Is there a shift in India ?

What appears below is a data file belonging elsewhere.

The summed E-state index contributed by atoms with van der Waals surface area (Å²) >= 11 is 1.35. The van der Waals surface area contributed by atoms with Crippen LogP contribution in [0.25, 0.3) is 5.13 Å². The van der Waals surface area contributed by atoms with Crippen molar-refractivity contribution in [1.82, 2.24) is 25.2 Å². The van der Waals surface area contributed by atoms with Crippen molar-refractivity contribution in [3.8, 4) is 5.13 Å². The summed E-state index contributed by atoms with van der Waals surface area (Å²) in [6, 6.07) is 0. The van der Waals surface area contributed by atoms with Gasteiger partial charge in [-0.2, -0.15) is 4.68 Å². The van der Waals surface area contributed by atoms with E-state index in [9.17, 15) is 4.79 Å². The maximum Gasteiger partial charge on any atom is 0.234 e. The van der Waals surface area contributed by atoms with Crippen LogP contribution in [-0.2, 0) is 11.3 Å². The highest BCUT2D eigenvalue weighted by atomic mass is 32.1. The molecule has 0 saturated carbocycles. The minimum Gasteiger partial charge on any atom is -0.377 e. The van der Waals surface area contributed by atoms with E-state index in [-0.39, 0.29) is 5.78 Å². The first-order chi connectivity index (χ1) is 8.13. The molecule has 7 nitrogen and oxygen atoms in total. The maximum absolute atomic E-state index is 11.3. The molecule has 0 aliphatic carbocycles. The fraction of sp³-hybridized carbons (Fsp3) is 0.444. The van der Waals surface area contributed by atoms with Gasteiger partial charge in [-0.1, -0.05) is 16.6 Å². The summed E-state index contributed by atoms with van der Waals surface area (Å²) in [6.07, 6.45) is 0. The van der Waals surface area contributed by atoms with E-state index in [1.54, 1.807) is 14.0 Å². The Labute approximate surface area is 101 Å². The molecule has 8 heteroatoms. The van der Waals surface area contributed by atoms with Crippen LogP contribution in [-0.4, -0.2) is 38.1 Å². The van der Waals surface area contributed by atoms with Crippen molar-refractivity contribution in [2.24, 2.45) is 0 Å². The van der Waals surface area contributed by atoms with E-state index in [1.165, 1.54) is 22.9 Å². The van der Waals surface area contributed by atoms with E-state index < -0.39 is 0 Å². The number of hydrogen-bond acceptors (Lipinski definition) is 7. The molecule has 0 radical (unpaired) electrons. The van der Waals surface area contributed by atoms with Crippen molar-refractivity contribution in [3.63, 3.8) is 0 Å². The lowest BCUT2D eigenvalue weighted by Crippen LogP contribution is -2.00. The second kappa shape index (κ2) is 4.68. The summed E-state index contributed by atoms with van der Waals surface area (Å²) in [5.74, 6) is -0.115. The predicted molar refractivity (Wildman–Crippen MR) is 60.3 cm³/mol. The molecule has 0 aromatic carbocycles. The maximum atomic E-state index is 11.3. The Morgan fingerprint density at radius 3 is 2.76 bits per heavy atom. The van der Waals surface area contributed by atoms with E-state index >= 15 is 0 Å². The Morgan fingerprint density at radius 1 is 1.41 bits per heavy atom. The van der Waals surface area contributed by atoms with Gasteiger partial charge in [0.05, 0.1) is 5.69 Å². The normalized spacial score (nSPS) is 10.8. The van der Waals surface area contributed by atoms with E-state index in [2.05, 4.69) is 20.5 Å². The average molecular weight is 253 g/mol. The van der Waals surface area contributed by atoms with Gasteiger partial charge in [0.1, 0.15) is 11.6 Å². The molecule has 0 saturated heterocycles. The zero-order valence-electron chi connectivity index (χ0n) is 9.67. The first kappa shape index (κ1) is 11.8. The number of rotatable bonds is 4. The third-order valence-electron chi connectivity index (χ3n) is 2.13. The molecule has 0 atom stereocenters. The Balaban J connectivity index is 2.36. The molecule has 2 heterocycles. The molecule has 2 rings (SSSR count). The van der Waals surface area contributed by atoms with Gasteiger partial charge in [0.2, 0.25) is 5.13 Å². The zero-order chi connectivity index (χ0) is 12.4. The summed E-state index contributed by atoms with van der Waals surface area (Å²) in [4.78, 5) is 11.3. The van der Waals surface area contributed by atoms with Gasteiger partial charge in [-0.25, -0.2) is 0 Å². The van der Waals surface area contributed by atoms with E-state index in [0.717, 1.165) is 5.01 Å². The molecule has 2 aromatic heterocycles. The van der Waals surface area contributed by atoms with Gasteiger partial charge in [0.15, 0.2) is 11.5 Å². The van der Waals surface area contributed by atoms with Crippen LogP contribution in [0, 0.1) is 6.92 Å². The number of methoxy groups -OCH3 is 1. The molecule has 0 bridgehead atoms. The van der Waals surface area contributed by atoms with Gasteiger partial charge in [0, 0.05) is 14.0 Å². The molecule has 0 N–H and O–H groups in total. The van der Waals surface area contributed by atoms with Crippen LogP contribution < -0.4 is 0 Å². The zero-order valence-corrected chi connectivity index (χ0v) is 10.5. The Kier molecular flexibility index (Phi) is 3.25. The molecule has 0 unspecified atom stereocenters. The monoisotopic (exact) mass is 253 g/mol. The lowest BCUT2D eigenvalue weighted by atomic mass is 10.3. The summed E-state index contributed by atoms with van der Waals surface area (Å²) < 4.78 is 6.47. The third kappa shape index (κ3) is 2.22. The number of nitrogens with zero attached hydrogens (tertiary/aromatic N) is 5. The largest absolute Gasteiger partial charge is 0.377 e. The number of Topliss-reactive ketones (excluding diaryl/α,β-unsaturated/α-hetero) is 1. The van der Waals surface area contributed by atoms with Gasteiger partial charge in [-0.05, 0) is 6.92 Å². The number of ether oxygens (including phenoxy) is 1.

With the announcement  two weeks ago of the availabilty for certain H and L holders to have their visas re-stamped without an interview, many of us are hopeful that there has been a shift by the U.S. Consulates in India regarding the treatment of professionals working in the U.S. The last several years have seen a tremendous and unquestioned abuse of power by the US Consulates in India (and to a lesser extent in Manila) in the handling of H and L visa applicants. The U.S. Consulates have shown a propensity to re-adjudicate petitions and substitute their judgement for those of USCIS officials without any statutory or regulatory basis.  Unfortunately, their interpretation of USCIS and DOL regulations, of which they have never been trained, left a lot to be desired. Whether their backlash against H and L holders was simply a reaction to the recession and high rate of unemployment or whether it was the result of a directive from the current Administration is open to conjecture. Nonetheless,  221g notices became the bane of visa applicants and U.S. employers. Often these requests called for documentation and information that was wholly irrelevant and to many, simply designed to harass and discourage visa applicants. Among the requests that we often saw, sought records of all of the employees of a U.S. company including personal information, job titles, job descriptions, salaries, etc. Even when a U.S. employer was able to provide the information requested, the U.S. Consulates often took 6 months or more to review the additional information. A visa delayed is a visa denied. We recognize that the U.S. Consulates have a tough job but, in this blogger’s humble opinion, their job would be much easier if they focused on doing their job and stopped trying to do the job of the DOL and USCIS. Let’s hope this new policy is but the first step in a return to the fair and legal treatment of H and L visa applicants in India.

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